GOP should lead fight against the Patriot Act
And to think they told us the War on Terror was over.
With newsthat the National Security Agency is currently collecting the telephone records of millions of us through one of America’s largest telecoms providers, Republicans have a chance to dramatically recast themselves in the debate over state surveillance and privacy.
An orderrequires Verizon on an “ongoing, daily basis” to hand over information on all telephone calls in its systems to the NSA — both domestically and between the United States and other nations. A White House official has already defended the actions: “On its face, the order reprinted in the article does not allow the government to listen in on anyone’s telephone calls. The information acquired does not include the content of any communications or the name of any subscriber. It relates exclusively to metadata, such as a telephone number or the length of a call.”
Though Americans are usually evenly split over the Patriot Act, I suspect that the brazenness and widespread nature of this particular brand of snooping probably won’t go over well. It’s important to remember that during the Bush years the NSA had, as this USA Today storycharacterizes it, a “massive database of Americans’ phone calls,” so this isn’t exactly new territory. The GOP will undoubtedly be branded a bunch of hypocrites (and in some instances it will be well deserved). What is new in Washington, however, is a gaggle of libertarian-minded GOP politicians that weren’t part of the 99-1 affirmative vote on the Patriot Act and they weren’t here for a decade defending the expansion of FISA courts.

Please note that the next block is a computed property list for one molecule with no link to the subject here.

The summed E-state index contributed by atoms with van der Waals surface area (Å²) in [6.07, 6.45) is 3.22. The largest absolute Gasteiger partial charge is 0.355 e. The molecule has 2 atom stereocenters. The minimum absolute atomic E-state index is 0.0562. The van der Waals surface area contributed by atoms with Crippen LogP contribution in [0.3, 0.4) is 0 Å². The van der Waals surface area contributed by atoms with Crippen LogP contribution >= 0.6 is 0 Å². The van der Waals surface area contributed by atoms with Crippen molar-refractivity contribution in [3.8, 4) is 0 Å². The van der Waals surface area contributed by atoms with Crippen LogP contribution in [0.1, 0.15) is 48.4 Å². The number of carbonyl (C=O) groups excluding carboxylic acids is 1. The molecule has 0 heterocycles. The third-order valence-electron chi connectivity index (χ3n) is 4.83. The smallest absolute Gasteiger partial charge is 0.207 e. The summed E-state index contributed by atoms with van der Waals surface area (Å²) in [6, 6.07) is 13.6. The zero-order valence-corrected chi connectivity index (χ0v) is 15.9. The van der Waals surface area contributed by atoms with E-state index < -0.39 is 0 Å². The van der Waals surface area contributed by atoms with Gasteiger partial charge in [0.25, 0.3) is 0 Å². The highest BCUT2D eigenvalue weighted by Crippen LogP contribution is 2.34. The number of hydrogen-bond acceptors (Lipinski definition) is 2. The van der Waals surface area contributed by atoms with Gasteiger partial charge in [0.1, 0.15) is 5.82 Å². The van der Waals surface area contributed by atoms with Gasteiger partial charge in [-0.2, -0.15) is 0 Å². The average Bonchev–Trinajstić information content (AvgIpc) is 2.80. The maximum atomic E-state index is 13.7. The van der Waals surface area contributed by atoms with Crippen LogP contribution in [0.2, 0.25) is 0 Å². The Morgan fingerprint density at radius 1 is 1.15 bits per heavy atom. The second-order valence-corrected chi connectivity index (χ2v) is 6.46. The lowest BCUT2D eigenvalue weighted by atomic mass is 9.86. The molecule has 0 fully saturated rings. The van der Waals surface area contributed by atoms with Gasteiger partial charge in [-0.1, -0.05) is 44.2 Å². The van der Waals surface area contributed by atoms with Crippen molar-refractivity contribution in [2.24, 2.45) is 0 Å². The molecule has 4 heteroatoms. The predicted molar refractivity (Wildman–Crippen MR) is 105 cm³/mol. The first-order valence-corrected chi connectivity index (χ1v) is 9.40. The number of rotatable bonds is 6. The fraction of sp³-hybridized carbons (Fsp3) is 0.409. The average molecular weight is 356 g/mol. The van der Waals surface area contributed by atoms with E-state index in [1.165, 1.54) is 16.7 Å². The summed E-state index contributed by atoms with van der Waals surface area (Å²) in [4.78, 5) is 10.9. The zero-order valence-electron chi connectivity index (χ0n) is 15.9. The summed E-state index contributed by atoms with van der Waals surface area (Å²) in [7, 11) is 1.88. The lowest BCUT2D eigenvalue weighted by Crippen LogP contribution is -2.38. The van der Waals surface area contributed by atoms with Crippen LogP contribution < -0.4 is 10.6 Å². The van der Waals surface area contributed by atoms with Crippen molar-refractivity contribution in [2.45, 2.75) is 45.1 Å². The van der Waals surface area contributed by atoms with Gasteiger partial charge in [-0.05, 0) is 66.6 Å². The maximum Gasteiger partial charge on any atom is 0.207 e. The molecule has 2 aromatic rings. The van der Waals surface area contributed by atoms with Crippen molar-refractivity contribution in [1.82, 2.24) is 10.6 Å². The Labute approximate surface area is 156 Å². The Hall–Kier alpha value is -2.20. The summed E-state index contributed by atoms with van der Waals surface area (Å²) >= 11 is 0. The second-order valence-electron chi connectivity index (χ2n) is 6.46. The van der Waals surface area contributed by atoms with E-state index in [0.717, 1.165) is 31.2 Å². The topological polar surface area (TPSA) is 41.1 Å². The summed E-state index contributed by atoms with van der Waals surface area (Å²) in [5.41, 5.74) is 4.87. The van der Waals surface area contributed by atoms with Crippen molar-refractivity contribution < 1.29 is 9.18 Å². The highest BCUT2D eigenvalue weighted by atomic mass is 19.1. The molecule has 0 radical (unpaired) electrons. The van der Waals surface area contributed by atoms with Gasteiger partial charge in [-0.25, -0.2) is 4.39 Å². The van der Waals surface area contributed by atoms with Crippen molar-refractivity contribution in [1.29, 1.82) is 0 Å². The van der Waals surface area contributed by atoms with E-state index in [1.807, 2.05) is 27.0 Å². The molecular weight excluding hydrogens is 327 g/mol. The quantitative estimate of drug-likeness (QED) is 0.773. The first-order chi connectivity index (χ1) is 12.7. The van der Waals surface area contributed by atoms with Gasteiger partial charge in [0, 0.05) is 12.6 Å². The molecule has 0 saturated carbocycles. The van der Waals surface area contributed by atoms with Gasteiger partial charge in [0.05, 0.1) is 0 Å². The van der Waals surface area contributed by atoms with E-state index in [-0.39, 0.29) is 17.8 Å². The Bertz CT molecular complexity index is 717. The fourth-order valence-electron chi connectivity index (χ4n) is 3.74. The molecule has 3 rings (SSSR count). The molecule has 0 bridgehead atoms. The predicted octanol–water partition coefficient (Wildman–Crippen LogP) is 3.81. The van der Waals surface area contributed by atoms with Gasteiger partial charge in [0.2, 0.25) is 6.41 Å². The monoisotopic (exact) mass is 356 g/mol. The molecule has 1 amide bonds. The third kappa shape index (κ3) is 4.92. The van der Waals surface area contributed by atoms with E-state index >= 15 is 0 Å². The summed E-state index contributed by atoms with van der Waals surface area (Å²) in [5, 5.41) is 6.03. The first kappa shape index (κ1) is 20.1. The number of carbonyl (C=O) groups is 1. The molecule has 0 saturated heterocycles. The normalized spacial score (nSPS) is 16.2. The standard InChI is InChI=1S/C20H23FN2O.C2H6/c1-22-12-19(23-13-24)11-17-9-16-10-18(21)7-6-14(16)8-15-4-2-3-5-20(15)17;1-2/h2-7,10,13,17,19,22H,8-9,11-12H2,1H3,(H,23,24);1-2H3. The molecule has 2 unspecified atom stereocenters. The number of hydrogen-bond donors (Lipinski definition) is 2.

From the Patriot Act to N.D.A.A. provisions, to executive orders to C.I.S.P.A. and now this! Where does the infringement on civil liberties and the Fourth Amendment stop? Yes, the G.O.P. should lead this fight, but with the likes of McCain, Graham, and more Republicans leaning toward cyber intelligence to “keep us safe” I doubt it will happen.**